In this example, the Fade method doesn’t have the effect you might expect. To make the fading visible, you must reduce the alpha of the fade over a sequence of frames to display the intermediate values that Unity renders. However, this example method executes in its entirety within a single frame update. The intermediate values are never displayed, and the object disappears instantly.

To work around this situation, you could add code to the Update function that executes the fade on a frame-by-frame basis. However, it can be more convenient to use a coroutine for this kind of task.

In C#, you declare a coroutine like this:

IEnumerator Fade()
{
    Color c = renderer.material.color;
    for (float alpha = 1f; alpha >= 0; alpha -= 0.1f)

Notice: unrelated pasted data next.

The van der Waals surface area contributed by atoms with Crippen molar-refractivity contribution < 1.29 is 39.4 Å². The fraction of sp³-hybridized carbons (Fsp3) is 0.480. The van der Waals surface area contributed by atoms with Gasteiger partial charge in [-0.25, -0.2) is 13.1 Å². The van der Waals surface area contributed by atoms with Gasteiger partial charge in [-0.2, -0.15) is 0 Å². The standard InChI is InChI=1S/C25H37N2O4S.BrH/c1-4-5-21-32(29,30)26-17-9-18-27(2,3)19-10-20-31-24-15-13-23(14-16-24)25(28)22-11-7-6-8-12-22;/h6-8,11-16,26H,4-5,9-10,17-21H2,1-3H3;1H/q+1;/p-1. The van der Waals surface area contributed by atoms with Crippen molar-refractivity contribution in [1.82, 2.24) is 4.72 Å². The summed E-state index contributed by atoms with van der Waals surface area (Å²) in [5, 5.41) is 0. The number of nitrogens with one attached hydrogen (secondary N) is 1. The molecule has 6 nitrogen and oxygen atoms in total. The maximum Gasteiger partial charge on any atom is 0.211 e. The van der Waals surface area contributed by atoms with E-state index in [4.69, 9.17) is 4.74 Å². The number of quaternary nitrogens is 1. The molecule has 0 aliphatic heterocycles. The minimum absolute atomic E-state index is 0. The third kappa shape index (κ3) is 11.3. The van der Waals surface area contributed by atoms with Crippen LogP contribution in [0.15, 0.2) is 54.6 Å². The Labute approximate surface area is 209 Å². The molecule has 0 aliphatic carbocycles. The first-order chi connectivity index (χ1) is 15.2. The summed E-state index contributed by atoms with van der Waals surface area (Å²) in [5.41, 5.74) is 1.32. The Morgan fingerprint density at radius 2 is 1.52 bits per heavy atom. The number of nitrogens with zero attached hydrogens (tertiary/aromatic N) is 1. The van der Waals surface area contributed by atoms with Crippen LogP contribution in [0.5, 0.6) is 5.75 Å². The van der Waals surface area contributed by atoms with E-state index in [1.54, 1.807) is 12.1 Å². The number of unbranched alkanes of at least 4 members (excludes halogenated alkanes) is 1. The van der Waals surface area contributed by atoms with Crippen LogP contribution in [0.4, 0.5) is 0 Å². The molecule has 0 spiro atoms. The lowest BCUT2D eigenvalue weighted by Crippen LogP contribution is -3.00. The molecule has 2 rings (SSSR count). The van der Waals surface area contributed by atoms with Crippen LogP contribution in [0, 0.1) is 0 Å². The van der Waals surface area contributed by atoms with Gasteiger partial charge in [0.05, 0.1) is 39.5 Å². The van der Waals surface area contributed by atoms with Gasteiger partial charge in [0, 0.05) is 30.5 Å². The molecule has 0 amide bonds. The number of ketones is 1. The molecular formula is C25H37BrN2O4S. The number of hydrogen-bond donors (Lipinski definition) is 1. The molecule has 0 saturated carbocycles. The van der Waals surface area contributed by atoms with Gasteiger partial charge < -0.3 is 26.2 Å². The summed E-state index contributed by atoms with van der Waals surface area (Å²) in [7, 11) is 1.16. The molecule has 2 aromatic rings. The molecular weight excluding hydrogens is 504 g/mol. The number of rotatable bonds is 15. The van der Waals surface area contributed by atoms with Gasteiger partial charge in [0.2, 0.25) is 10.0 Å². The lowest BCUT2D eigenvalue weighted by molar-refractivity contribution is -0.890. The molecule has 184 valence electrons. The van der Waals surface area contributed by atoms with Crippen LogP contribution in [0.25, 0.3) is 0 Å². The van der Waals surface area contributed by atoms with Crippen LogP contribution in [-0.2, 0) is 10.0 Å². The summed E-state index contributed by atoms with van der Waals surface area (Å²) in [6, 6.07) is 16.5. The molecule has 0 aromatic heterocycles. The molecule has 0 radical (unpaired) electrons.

{
        c.a = alpha;
        renderer.material.color = c;
        yield return null;
    }
}

A coroutine is a method that you declare with an IEnumerator return type and with a yield return statement included somewhere in the body. The yield return nullline is the point where execution pauses and resumes in the following frame. To set a coroutine running, you need to use the StartCoroutine function:

void Update()
{
    if (Input.GetKeyDown("f"))
    {
        StartCoroutine(Fade());
    }
}

The loop counter in the Fade function maintains its correct value over the lifetime of the coroutine, and any variable or parameter is preserved between yield statements.

Coroutine time delay

By default, Unity resumes a coroutine on the frame after a yield statement. If you want to introduce a time delay, use WaitForSeconds: